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Attacks can’t deter me from saving lives – Anambra CFO, Agbili

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Engr. Dr Martin Agbili is the Director of Fire Service in Anambra state. In this interview with PRAISE NECHEREM, Agbili shares his 24-year experience in fire-fighting, including his four years as the Sheriff of Fire Service.

What informed your joining the Fire Service?

The man that fired my interest and assisted me in securing this job was CFO Sir Moses Ezekwo, now late. From the time we were living in Enugu, there was this big gully close to our house. The gully always had flammable effluence from the Nigeria Railway Corporation premises which, once it heated up, ignited fire. The primary school I attended was also very close to the scene such that, once we heard the siren from the fire service truck, I’d come out to watch them, particularly one man I was interested in. I neither knew him nor his name but I liked the way he would jump out from the truck, run up and down to ensure quick quenching of the fire. I just fell in love with the man. I told my parents that, though I wanted to be a medical doctor, I liked fire fighters.

After the creation of Anambra state, the man, Ezekwo, became the first Director of Fire Service in the state. He was a native of Nise in Awka South local government area of the state. Meanwhile, his son and I became friends and attended the same secondary school in Awka. After secondary school, there was employment opportunity into the state fire service and the man asked if I was interested. That was how I joined fire service in 1997. Even as a director, the man was still fighting fire. The same passion he worked with, the same I carry on with my duties. The same way he fights fire, that’s the same way I do.

How was the Fire Service before you came on board and how is it now?

There’s been a lot of innovations. Before now, awareness about Fire Service in the state was low. We were able to increase our public awareness campaign, believing that the first thing, apart from fighting fire, is to prevent it through fire safety sensitisation. That we have been able to achieve 80 percent. We’ve been able to visit churches, markets, companies to educate and sensitise people about fire safety management and prevention because that’s the primary thing fire service stands for. 

Governor Willie Obiano has done a lot for the agency. For the first time in the history of the agency in the country, the hazard allowance for fire fighters was reviewed upward (from N10 to N20,000) in 2019.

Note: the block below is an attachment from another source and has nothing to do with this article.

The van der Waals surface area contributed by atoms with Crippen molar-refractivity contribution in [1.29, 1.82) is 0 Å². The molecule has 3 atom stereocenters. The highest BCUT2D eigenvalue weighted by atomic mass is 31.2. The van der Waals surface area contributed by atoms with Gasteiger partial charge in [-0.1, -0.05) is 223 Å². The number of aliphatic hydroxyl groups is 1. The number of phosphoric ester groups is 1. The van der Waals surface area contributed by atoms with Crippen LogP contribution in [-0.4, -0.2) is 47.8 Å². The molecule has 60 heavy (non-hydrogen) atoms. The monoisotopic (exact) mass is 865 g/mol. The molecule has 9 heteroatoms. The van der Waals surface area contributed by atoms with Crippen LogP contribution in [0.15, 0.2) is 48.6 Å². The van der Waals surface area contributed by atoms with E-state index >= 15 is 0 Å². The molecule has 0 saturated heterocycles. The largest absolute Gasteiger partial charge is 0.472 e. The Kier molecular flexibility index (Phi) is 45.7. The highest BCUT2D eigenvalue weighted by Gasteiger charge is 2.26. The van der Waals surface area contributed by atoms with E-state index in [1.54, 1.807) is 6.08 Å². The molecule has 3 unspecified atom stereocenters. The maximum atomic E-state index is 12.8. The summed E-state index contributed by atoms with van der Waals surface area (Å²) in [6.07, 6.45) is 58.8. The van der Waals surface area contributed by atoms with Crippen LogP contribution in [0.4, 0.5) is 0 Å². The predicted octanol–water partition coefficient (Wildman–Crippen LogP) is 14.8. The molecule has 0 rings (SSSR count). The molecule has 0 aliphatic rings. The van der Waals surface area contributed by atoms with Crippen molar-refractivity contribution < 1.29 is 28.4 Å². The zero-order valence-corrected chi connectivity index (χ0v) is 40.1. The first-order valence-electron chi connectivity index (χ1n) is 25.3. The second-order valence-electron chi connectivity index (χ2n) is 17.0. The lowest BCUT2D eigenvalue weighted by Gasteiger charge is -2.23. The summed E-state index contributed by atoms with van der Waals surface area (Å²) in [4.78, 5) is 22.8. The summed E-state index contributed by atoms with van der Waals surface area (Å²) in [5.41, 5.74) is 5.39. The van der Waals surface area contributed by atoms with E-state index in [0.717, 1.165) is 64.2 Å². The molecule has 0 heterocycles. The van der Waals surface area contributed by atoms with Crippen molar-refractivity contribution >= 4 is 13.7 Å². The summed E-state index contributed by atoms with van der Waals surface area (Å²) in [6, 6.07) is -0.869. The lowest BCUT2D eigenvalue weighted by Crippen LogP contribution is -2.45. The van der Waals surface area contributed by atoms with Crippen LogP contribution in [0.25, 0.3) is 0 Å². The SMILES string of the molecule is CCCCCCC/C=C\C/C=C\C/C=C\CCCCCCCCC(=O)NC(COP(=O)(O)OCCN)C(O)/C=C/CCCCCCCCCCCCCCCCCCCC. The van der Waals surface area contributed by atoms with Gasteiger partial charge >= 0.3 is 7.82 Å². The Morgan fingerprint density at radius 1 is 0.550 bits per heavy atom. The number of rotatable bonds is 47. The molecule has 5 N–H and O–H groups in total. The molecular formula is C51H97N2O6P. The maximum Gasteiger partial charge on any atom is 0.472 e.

Moreover, recently, we got approval for the employment of 120 more fire fighters after we cried out about lack of personnel. For the first time in the history of the state, such bulk number of officers were engaged at the same time. The government also assisted us in the maintenance and procurement of fire equipment, because most of the fire trucks we were using were not only outdated, but aged – 15 to 20 years old. If you visit the major markets in the state, you’ll notice construction of overhead tanks installation of fire hydrants. We trained security men and leaders in the market in first aid fire-fighting using the installed fire hydrants and hoses.

After the Onitsha fire incident, we now have fire stations within some of the major markets like Onitsha main market, Ochanja and Ogidi. We’re looking forward to more. We have one in Aguleri and one at the new international airport. Another plan is inculcating fire safety into the school curriculum so we catch pupils and students young in the work of fire-fighting. We believe involving them at that stage would go a long way in reducing cases of fire outbreaks as they contribute more to fire incidents.

Undoubtedly, these feats couldn’t have been achieved without some challenges?

Yes, amidst all these achievements, we’ve been challenged by funding. Although this is not peculiar to Anambra, the truth is that government has not been able to fund fire service the way it ought to. However, we’ve been able to maximise the little support we’ve received from the government. Funding is crucial to the day-to-day activities of the office. Delay in responding to fire incident due to lack of diesel has now been taken care of as we can now refuel from some designated filling stations.

We still need more hands, though. Every fire truck needs at least six men. Even with the 120 new personnel, we’re still challenged because more fire stations are being created. Meanwhile, some officers are exiting due to retirement. We’re working on the modalities for engaging young volunteers. It is becoming increasingly difficult to engage people in volunteer work in this part of the world. There may be need for a budget for that in view of the challenge of engaging people on freewill volution. Though those who assist us in fighting fire before our arrival could be seen as volunteers, we’re thinking of making it more formal.